How I Prepared For Finals
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Politics and Activism

How I Prepared For Finals

Here are some tips for finals prep!

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How I Prepared For Finals
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Finals are over. It's officially winter break for Roswell High students, and I could not be happier. But in all honesty, since I entered high school, my Christmas spirit or just love for the winter holidays has gone down because of the ever-so-dreaded... finals.

As much as I'd love to forget about finals right now, I thought I'd compile a list of tips for myself and others to reference in the future! (Disclaimer: Most tips relate to specific classes I'm taking at the moment; adjust accordingly...)

1. For math and science classes, do lots and lots of practice. You may think you have it all down, but the more practice you do, the less likely you'll make even careless mistakes on the test. And for chemistry in particular, read the textbook. It wasn't until the middle of the semester when I realized just how useful the textbook is rather than looking through powerpoints.

2. For history classes, again, read some sort of textbook. Reading about a time period in history helps me connect the notes I've taken in class, and that's usually what test questions are like. You have to look for connections. I'm taking AP U.S. History, so the shorter textbook, AMSCO, is extremely useful for test preparation. To be honest, I cram a ton at the end of the semester, and I don't have the time or the concentration to read one of those super long history textbooks. Find a good prep book for whichever history class you're taking, like Crash Course, Barron's, or The Princeton Review.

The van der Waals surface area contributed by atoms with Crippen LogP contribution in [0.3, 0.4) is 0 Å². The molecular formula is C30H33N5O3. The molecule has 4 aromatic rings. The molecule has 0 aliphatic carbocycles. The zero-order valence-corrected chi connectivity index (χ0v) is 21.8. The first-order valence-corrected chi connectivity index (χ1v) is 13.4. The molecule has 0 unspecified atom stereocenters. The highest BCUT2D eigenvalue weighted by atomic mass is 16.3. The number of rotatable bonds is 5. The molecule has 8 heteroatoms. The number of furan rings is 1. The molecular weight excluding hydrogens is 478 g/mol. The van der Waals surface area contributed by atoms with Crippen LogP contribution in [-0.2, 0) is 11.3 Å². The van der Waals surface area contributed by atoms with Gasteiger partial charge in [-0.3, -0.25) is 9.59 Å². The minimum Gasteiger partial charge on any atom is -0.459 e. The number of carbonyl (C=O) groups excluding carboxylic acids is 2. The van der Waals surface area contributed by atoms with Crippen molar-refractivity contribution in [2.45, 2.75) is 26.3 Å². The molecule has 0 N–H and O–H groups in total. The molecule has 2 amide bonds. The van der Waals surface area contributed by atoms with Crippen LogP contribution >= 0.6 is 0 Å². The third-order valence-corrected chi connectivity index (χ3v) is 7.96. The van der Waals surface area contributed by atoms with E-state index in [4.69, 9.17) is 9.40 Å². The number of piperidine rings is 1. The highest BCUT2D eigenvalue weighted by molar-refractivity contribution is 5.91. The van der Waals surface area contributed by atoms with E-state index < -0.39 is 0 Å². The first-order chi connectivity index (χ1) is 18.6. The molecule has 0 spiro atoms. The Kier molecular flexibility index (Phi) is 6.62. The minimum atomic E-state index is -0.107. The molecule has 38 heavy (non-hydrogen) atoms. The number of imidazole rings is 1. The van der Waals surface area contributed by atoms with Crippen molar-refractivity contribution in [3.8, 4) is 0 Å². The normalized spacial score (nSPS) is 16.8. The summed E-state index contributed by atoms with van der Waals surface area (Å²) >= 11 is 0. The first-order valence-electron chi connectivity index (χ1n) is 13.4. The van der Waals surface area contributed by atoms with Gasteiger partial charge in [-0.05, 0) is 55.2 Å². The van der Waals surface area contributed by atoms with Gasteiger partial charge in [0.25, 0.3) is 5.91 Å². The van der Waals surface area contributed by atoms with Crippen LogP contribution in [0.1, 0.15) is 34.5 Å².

3. I took French for five years but quit this school year; however if you are taking a World Language class, I suggest quizzing yourself on vocabulary with flashcards or Conjuguemos. They work extremely well for remembering new terms! I'm sure you hear this pretty often, so another tool for studying a World Language is drawing the terms to match with an image. I remember last year when we learned about different rooms in a house like the kitchen, living room, bathroom, etc. I sketched different rooms and wrote the terms over each object, and if you're a visual learner, this is perfect for you.

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